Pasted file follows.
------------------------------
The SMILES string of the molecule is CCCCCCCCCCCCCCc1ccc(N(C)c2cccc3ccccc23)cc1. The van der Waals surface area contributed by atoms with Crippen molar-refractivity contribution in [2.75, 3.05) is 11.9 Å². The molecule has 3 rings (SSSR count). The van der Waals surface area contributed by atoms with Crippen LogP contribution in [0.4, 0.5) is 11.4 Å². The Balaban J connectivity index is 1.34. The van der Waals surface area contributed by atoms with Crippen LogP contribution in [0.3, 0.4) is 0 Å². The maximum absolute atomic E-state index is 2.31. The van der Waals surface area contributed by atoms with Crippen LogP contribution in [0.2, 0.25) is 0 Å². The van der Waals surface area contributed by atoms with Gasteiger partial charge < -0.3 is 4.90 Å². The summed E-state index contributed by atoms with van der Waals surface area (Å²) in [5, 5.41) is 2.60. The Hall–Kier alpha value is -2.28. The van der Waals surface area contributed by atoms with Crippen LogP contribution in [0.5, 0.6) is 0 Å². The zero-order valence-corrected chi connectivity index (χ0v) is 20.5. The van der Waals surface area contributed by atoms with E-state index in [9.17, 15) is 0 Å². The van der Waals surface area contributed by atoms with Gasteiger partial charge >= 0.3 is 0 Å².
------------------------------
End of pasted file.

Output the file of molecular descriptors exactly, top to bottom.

The SMILES string of the molecule is CCCCCCCCCCCCCCc1ccc(N(C)c2cccc3ccccc23)cc1. The van der Waals surface area contributed by atoms with Crippen molar-refractivity contribution in [2.75, 3.05) is 11.9 Å². The molecule has 3 rings (SSSR count). The van der Waals surface area contributed by atoms with Crippen LogP contribution in [0.4, 0.5) is 11.4 Å². The Balaban J connectivity index is 1.34. The van der Waals surface area contributed by atoms with Crippen LogP contribution in [0.3, 0.4) is 0 Å². The maximum absolute atomic E-state index is 2.31. The van der Waals surface area contributed by atoms with Crippen LogP contribution in [0.2, 0.25) is 0 Å². The van der Waals surface area contributed by atoms with Gasteiger partial charge < -0.3 is 4.90 Å². The summed E-state index contributed by atoms with van der Waals surface area (Å²) in [5, 5.41) is 2.60. The Hall–Kier alpha value is -2.28. The van der Waals surface area contributed by atoms with Crippen LogP contribution in [0.5, 0.6) is 0 Å². The zero-order valence-corrected chi connectivity index (χ0v) is 20.5. The van der Waals surface area contributed by atoms with E-state index in [9.17, 15) is 0 Å². The van der Waals surface area contributed by atoms with Gasteiger partial charge >= 0.3 is 0 Å².